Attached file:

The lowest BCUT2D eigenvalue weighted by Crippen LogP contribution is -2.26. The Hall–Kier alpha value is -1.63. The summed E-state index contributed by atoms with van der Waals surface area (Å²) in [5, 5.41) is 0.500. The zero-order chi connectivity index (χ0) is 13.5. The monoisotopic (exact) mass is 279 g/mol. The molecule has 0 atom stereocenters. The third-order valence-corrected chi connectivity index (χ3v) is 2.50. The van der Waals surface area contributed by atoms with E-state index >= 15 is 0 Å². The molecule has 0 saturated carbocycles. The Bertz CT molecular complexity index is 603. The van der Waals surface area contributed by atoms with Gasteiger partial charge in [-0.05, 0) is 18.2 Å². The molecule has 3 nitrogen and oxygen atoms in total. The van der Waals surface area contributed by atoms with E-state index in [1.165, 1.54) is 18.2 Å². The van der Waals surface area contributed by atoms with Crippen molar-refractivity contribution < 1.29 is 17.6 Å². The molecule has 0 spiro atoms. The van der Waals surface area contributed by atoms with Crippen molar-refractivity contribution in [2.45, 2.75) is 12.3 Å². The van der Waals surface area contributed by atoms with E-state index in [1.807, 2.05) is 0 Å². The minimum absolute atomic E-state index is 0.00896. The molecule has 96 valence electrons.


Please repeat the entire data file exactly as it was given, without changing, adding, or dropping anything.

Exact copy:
The lowest BCUT2D eigenvalue weighted by Crippen LogP contribution is -2.26. The Hall–Kier alpha value is -1.63. The summed E-state index contributed by atoms with van der Waals surface area (Å²) in [5, 5.41) is 0.500. The zero-order chi connectivity index (χ0) is 13.5. The monoisotopic (exact) mass is 279 g/mol. The molecule has 0 atom stereocenters. The third-order valence-corrected chi connectivity index (χ3v) is 2.50. The van der Waals surface area contributed by atoms with E-state index >= 15 is 0 Å². The molecule has 0 saturated carbocycles. The Bertz CT molecular complexity index is 603. The van der Waals surface area contributed by atoms with Gasteiger partial charge in [-0.05, 0) is 18.2 Å². The molecule has 3 nitrogen and oxygen atoms in total. The van der Waals surface area contributed by atoms with E-state index in [1.165, 1.54) is 18.2 Å². The van der Waals surface area contributed by atoms with Crippen molar-refractivity contribution < 1.29 is 17.6 Å². The molecule has 0 spiro atoms. The van der Waals surface area contributed by atoms with Crippen molar-refractivity contribution in [2.45, 2.75) is 12.3 Å². The van der Waals surface area contributed by atoms with E-state index in [1.807, 2.05) is 0 Å². The minimum absolute atomic E-state index is 0.00896. The molecule has 96 valence electrons.